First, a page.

Cheese with Everything

The Dutch love their cheese and nowhere was this more evident than in Alkmaar.

We dropped the van at a campsite on the outskirts of the the city, where the owner clearly knew the rules and put us next to another Westy, then cycled along well maintained cycle routes into the centre.

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It’s a medieval city, pretty and very lively. Narrow lanes bustle with people and the canal side cafes are full with shoppers and tourists.

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In the centre is a large market square, the Waagplein. Each Friday during the spring and summer it hosts a very special cheese market. It’s not a real cheese market in that you can’t actually buy the cheeses, but a tourist attraction showing how cheese was traded in days of old. It is an incredibly popular show and draws great crowds to the city. Cheeses are graded and weighed, transported on two man sleds. Barges bring the cheeses into market and traders exchange special handshakes to agree on a price. All the while the quality inspectors sample the produce, although in this show they share that role with the eager crowd.

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The market is a fun spectacle and it’s not really a problem that the cheeses are not for sale as Alkmaar has many cheese shops (and unsurprisingly a cheese museum). On Cheese Market Day, real cheese market stalls set up around the perimeter. Both shops and market stalls encourage you to ‘try before you buy’ the many different variations of cow, sheep and goat cheeses. Trying to decide which cheeses to buy is hard, but delicious work. Who knew that cheese and cumin was such a wonderful combination? Of course, if you tire of cheese (if that is indeed possible?) there are always alternatives, such as the chips with mayo or the pancakes…

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Venice of the North

Time for an admission of guilt. We broke Westfalia Law.

We pulled into the campsite on the outskirts of Giethoorn and found a nice little spot surrounded by bushes, not that we are antisocial or anything, it just looked like a nice spot and was furthest from the road. Fully settled in we wandered in the direction of the town and it was only then that we noticed them, a pair of Westfalias, next to each other as per Westfalia Law. We were criminals, outcasts. With our heads hung in shame we avoided eye contact and carried on towards town.

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Included in the international version of Monopoly, Giethoorn is also known as the Venice of the North, although they are not alone in laying a claim on that title. The older part of the village is car free, navigable only by canal or path. The narrow paths shared between pedestrians and cyclists and so tight is it in places that it’s a surprise not to see lifeguards on duty, ready to pluck a soggy cyclist or a floundering pedestrian from the depths.

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It’s clearly a popular place because it was the first time the VVV had charged us for a map, a map we could easily have lived without really – it’s a small place and easy to find your way around. Various canal boats tried to tempt us with cruises along the canals, but we opted to walk despite the dark clouds threatening rain.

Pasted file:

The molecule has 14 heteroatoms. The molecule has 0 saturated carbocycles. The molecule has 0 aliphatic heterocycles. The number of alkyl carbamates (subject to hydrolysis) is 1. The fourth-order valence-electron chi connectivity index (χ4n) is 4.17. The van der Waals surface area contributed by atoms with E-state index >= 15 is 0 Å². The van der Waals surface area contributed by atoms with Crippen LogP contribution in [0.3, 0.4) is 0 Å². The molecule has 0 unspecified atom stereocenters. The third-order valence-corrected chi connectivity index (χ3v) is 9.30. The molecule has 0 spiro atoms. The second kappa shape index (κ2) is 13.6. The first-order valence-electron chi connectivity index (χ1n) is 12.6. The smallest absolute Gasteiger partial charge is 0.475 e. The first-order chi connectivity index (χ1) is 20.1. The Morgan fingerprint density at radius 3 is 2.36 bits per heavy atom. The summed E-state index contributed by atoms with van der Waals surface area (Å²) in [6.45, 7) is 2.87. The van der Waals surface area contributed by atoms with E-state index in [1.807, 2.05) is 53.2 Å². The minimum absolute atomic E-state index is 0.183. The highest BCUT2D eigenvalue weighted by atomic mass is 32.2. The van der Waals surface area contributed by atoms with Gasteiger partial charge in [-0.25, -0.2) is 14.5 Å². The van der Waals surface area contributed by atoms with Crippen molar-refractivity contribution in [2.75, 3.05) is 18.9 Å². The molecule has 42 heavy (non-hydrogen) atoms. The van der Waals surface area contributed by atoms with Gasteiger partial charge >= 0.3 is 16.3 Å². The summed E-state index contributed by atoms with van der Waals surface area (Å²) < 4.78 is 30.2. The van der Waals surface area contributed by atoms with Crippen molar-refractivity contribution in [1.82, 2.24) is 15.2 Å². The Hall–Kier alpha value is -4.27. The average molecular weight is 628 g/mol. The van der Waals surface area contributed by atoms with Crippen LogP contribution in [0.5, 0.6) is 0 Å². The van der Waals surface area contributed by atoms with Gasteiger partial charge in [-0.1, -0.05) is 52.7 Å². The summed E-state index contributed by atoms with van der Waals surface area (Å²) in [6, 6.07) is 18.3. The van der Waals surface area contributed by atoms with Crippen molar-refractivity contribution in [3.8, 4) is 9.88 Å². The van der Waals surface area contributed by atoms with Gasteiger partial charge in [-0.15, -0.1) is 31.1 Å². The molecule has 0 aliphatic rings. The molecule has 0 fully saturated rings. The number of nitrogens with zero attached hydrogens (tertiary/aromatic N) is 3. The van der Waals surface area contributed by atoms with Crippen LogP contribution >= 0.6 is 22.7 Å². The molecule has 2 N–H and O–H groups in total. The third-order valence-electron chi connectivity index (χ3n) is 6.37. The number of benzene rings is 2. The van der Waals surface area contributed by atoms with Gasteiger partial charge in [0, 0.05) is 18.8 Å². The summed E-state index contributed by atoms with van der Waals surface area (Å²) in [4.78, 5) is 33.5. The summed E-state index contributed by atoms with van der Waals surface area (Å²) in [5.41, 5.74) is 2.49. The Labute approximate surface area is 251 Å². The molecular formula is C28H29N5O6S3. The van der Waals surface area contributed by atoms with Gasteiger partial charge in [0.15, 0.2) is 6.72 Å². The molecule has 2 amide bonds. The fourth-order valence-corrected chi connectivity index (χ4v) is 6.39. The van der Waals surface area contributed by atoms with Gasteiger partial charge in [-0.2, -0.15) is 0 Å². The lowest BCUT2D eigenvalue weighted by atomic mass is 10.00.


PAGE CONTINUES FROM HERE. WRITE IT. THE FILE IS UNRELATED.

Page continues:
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It was a pleasant afternoon’s wander around the canals, crossing the many bridges and being accosted by over confident ducks. We stopped for a coffee in a cafe that juts out into the adjacent lake and watched people pootle past in their boats for a while.

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We timed our return badly and got caught in the rain. Our only option was to shelter in a bar, a bar which was rather ironically decorated in car number plates.

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Heavens Above

In Franeker there is a planetarium. Many towns and cities have a planetarium and they’re very interesting places, showing us the heavens above and instilling the desire to be an astronaut in many a small child.

Franeker’s planetarium is different, more special. It’s the oldest functioning planetarium in the world. That it was constructed by a man who worked as a wool carder, turning bundles of fleece into workable yarns, makes it all the more remarkable.

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Back in 1770’s the general populous where having a bit of a panic. Many believed that a great conjunction of the stars would result in a heavenly star crash, a collision that would throw the Earth from its orbit and into a fiery death plunge towards the sun. It was a worry.

Eise Eisiger didn’t believe this would be the case and set out to show that come the 8th of May 1774, they’d be a few oohs and ahhs, but other than that, life would continue as normal. The model of the solar system that he created in his Franeker living room is absolutely fantastic and it’s not just for show, the collection of cogs, gears, levers and pendulums is incredibly accurate, with the planets orbiting the sun in real time.

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His model finishes at Saturn, which can be forgiven as this was the furthest of the planets known at the time. He didn’t stop at the planets though, adding various other chronological and astrological displays.

For all this genius, Eisiger didn’t foresee just how long his planetarium would remain in use and the date display does require a new set of years to be added every now and then.